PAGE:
Our primary hypothesis was that ASED (i.e. GLASED and CASED) would be significantly different between the disease cohorts and be more closely aligned to previously published mortality data compared to current methods. Therefore, we assessed ASED in individuals with DCM, hypertension, and amyloid heart disease, and contrasted them with healthy controls, as each of these cohorts have distinct geometric differences and haemodynamic loading conditions. We employed cardiac magnetic resonance (CMR) for the study because it is the gold standard for assessing left ventricular structure.
Current measures of left ventricular performance such as ejection fraction and myocardial strain have important shortcomings. These limitations are attributable to the confounding effects of abnormal geometric changes and the loading conditions. This study introduces a novel measure of left ventricular systolic function called the global longitudinal active strain energy density (GLASED). GLASED combines information from left ventricular structural pattern (wall thickness and internal cavity size), systolic pressure and myocardial strain and calculates the work done (mechanical energy produced) per unit volume of myocardium during systole. GLASED should prove to be more accurate than the ejection fraction and myocardial strain in assessing left ventricular myocardial function.
Materials and methods
We investigated 183 subjects, of whom 39 were healthy controls: 55 had resistant hypertension, 53 had idiopathic DCM, and 36 had probable cardiac amyloidosis. We have previously published data on this population16,17. The demographic details are shown in Table 2. Our normal cohort consisted of normotensive patients with no history of hypertension or cardiac disease, a normal ECG, and were on no regular medication. Hypertensive subjects were recruited from a tertiary hypertension clinic. The DCM cohort was taken from our CMR database between January 2013 and January 2015 and had no clinical or radiological evidence of ischemic heart disease such as regional late gadolinium enhancement. The cardiac amyloid patients were diagnosed using clinical features with a typical CMR phenotype including late gadolinium enhancement pattern or biopsy when this was available.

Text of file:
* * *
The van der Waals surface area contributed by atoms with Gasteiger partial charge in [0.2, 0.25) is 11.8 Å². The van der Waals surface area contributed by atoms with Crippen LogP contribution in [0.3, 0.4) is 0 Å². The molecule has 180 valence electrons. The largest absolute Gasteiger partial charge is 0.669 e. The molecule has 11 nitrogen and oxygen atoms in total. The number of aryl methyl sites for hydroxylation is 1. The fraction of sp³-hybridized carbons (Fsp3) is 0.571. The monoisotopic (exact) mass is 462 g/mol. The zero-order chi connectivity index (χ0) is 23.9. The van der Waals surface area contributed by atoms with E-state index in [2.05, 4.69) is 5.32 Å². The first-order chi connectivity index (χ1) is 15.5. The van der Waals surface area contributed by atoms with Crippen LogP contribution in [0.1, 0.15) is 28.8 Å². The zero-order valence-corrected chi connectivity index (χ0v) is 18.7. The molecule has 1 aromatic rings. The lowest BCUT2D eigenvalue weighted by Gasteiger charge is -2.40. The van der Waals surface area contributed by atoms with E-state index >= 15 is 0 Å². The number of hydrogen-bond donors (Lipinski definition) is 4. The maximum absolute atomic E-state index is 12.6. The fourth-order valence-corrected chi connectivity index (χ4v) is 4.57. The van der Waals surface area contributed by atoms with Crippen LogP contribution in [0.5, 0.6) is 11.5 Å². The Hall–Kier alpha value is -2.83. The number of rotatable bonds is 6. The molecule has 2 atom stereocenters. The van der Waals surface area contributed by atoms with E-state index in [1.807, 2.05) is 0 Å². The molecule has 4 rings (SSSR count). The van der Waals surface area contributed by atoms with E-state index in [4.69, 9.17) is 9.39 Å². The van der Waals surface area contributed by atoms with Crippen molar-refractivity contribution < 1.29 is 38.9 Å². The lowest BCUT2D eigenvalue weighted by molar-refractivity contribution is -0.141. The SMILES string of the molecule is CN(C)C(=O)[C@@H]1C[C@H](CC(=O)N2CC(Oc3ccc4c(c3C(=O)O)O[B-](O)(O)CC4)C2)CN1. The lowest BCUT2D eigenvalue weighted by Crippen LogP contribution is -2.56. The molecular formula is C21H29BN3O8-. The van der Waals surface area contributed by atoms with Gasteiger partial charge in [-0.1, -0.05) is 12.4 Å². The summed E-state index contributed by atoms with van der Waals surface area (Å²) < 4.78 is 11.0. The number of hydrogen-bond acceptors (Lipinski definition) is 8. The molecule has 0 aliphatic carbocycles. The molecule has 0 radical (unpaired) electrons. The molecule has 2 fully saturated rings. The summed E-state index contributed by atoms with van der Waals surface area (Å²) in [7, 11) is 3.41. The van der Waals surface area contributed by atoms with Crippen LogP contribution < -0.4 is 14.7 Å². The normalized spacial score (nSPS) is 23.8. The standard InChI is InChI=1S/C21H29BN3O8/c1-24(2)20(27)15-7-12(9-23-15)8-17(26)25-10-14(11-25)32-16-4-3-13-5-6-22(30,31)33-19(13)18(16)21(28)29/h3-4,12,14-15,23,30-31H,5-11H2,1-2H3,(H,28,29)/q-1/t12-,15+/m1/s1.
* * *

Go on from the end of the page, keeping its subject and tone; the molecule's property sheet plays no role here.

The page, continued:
The authors confirm that this study complies with the Declaration of Helsinki and that the Research Ethics Committee at the University of Bristol has approved the research protocol. We obtained informed consent from the subjects (or their legally authorized representative).
Left ventricular structure